The authors of the Democracy Fund Voter Study Group pose this question: Is Trump Giving Authoritarianism a Bad Name? (You may recall that I have asked a similar question, whether he’s giving bigotry a bad name.)
The study and the op-ed repay reading. I’ll aim to hit the high spots here.
The study asked American voters whether they prefer “a strong leader who does not have to bother with Congress and elections” or “army rule” or “a democratic political system.”
The study reports that, “Notably 29 percent of respondents show at least some support for either a ‘strong leader’ or ‘army rule.’” It continues,
Comparing supporters of different candidates in the presidential primaries, the highest level of openness to authoritarian political systems is among those voters who supported Donald Trump in the primaries. Thirty two percent of Trump primary voters support a “strong leader.” The level of support for this option is especially high (45 percent) among those who voted for Barack Obama in 2012 and then switched parties to vote for Donald Trump in 2016. Perhaps more unexpectedly, 20 percent of Hillary Clinton’s primary voters support a “strong leader” unbound by Congress and elections and 15 percent go so far as to support “army rule” …
Viewed through an ideological lens, the highest support for democracy comes from respondents who are either consistently liberal or consistently conservative. In contrast, more than half of those who hold both economically liberal and culturally conservative views support a “strong leader” who does not have to bother with Congress or elections.
The highest levels of support for authoritarian leadership come from those who are disaffected, disengaged from politics, deeply distrustful of experts, culturally conservative, and have negative attitudes toward racial minorities.
The Good News
According to the op-ed,
[A] year into the Trump administration, Americans are rejecting authoritarian alternatives to democracy. … [W]e found that the percentage of Americans who expressed support for a “strong leader who doesn’t have to bother with elections or Congress” fell to levels not seen since the mid-1990s. In particular, young people overwhelmingly reject authoritarian rule, despite concerns about a rising generation retreating from democracy …
Mr. Trump is almost certainly giving authoritarianism a bad name. Support for authoritarian rule declined most among Democrats and young people, while significantly increasing among Republicans.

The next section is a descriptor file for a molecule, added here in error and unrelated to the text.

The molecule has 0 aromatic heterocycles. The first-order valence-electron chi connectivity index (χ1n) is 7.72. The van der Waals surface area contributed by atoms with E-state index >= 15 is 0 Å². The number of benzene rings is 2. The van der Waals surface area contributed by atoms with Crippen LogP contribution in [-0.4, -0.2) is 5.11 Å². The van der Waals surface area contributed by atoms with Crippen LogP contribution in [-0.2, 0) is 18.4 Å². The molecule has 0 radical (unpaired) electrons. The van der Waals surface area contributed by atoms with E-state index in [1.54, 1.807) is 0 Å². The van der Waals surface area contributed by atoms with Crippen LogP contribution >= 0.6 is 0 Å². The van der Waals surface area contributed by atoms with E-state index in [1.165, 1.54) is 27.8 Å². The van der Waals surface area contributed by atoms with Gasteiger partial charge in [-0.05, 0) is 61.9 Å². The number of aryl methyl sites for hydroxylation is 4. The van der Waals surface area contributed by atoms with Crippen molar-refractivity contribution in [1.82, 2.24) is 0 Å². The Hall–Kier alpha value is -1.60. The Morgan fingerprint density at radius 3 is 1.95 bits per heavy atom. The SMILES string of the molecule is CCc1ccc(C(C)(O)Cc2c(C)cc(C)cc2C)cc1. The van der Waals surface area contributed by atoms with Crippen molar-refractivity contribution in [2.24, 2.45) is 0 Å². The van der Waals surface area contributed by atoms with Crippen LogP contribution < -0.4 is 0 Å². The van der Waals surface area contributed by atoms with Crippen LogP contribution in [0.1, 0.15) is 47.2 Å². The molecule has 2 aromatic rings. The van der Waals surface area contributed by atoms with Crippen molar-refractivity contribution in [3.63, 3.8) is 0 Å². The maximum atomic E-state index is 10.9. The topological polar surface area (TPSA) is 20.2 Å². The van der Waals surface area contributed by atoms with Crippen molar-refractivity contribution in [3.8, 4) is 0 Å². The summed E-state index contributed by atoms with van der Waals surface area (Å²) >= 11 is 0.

Meanwhile, Trump is Evolving Along with his Base
Today, Max Boot expatiates on how Trump is perfecting the art of the Big Lie:
Like Trump’s claims that Gen. John J. Pershing slaughtered Muslims, or that his inauguration drew record crowds, or that he would have won the popular vote if millions of illegal immigrants had not voted, this is another example of a would-be dictator’s desire not just to sneak lies by us but to shove them down our throats. Trump is signaling that he doesn’t care what the truth is. From now on the truth will be whatever he says, and he expects every loyal follower to faithfully parrot the official party line. Or else. …
As his presidency advances, Trump is becoming increasingly intolerant of disagreement and defiance, especially from aides who know what they are talking about. Economic adviser Gary Cohn tried to tell him that tariffs and trade wars are bad economics; Trump didn’t listen and Cohn resigned. Tillerson tried to tell him that scrapping the Iran nuclear deal is a bad strategy, and now he’s gone. National security adviser H.R. McMaster is said to be the next candidate for the heave-ho, because he reportedly rubs Trump the wrong way. Of course he does. McMaster is well known in the Army for his blunt willingness to disagree with superiors when he thinks they’re wrong. Trump’s ego is too fragile to handle the truth.
Both op-eds contain plausible speculations about what this portends for the 2018 elections. But well before we get to the elections later this year, the country club Republicans, the empty suits they elect to Congress, and the plutocrats who fund the enterprise are going to have a choice to make: will they side with the 29 percent of voters—mostly older voters—who “show at least some support for either a ‘strong leader’ or ‘army rule’”? Or will they change their playbook and find a way to gain support from the other 71 percent?
When trying to anticipate my legal adversary’s likely strategy, I often asked myself, what would a rational bad person do?
I think a rational, amoral, manipulative plutocrat would realize that the jig is up. His side is losing. And he had better jump over to the other side and see whether he can manipulate them.
The Democrats, I think, are in for some really big monetary contributions.